This article explores the Ideate and Prototype phases of the Codebots scoping process, and how we used them to help build on our ideas for the Climate Action App.
Once you have validated, understood and observed your problem from the perspective of potential users, you are in a much stronger position to create a more helpful and valuable solution to their problem. At this point in our journey, it’s time to ideate on and prototype out a potential solution.
The third stage in the design thinking process is IDEATE. It’s all about sparking ideas for possible solutions and can be done via a range of activities like brainstorming and prototyping. Since everyone on your team has a different perspective, you want to encourage active participation and lots of ideas from everyone, even those who say they “aren’t that creative”.
At Codebots we talk about diverging and converging in scoping. We are referring to the different mindsets a team must have to successfully solve the problem. First, we diverge our ideas and go as wide as possible, then we must find a point of focus and converge back to something small. In our previous articles, we have covered the Understand and Observe phases where we were diverging and exploring what was out there. In this article, we are looking at the start of the converging, where we take all of the fantastic information and turn it into possible solutions.
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Crazy 8’s activity
For the Climate Action App we picked the Crazy 8’s activity from the Codebots Activity Kit. This technique is best used when you need ideas to come quickly based on the insights you’ve gathered. The goal is to come up lots of ideas in a short, time boxed period, and not get hung up on specifics. You want to get those creative juices flowing! Even if the idea is completely crazy and out-of-this-world, it may still spark a slightly more reasonable idea further on down the track. There are no wrong answers here.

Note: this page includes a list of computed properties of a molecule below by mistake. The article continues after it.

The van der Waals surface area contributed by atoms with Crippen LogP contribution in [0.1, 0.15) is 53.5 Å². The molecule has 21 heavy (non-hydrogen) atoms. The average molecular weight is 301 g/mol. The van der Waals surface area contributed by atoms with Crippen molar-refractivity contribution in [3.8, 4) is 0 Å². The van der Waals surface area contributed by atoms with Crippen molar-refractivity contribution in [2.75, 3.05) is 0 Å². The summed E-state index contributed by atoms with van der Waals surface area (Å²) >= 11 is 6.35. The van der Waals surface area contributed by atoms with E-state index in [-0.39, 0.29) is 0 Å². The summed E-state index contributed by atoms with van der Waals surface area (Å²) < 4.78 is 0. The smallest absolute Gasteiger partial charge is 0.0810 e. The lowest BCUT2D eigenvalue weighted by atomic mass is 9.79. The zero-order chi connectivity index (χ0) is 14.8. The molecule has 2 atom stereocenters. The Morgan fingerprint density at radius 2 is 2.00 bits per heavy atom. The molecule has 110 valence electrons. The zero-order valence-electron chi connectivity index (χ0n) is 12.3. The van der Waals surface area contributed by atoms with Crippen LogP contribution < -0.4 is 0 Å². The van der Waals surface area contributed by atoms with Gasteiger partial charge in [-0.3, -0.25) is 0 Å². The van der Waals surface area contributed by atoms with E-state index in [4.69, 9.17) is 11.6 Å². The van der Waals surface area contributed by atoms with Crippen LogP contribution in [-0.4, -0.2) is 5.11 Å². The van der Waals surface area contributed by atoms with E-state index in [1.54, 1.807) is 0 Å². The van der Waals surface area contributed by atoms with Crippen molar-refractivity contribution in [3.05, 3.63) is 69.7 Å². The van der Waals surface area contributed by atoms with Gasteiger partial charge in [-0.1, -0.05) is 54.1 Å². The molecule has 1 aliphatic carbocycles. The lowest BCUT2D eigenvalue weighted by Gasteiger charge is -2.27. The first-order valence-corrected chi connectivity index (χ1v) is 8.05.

Typically, this activity is focused on a specific area of the app, not just general ideas. For this exercise, we ideated on how we could actually go about capturing the data from the users.
- Ask team to bring paper and pen to the meeting
- Fold your paper in half 3 times, so you have 8 boxes
- Set the timer for a short period (We did 60 seconds)
- Draw/write one idea in each box
- Repeat 7 more times until all boxes are full (8 minutes total)
- At the end of the exercise present your 3 best ideas to the group
- Give the designs to the person who is creating the prototype
- If requested or inspired, continue to ideate on one of your concepts
Time to prototype
Between the four of us, we came up with about 30 ideas in eight minutes, and it inspired newer and better ideas. The fourth stage in the Codebots’ scoping process is PROTOTYPE. Based on our ideas from the crazy 8’s activity and our research and interviews, our designer Jay was able to apply these insights to our first prototype.
Importantly, the prototype was shared with the whole team as it evolved, including Jack (the developer). This meant we could ensure that the visual aspects of the prototype connected with the back end functionality that was being planned to calculate emissions.
We worked closely with our domain expert partner, Arete Sustainability, to ensure that as the prototype evolved, the user interface and presentation of data was refined in a way that made sense. The result was a gorgeous ‘Climate Rainbow’ that becomes visible when a user completes of all categories.
The design thinking process of understanding, observing, ideating and prototyping is set up in a way to keep the team problem and user focused. You work to validate ideas with real users and bring as much creativity as possible to the table, without overwhelming or confusing the solution, to ensure that the final product will provide the most value for its users.
Activities that facilitate idea creation and prioritisation from a diverse team allow for a better product in the end. It is important to keep in mind however, that ideas are easy but execution is everything, so stay close to your users and experts for the prototyping and development phases to ensure that your excitement for an idea doesn’t override the desires and needs of your end user.
Now that we have our prototype we are almost ready to go into development, but first we need to write out our requirements and estimate how long it will take to build. We will explain that process in the next blog: backlog creation and estimation.
Last updated: 28 July 2020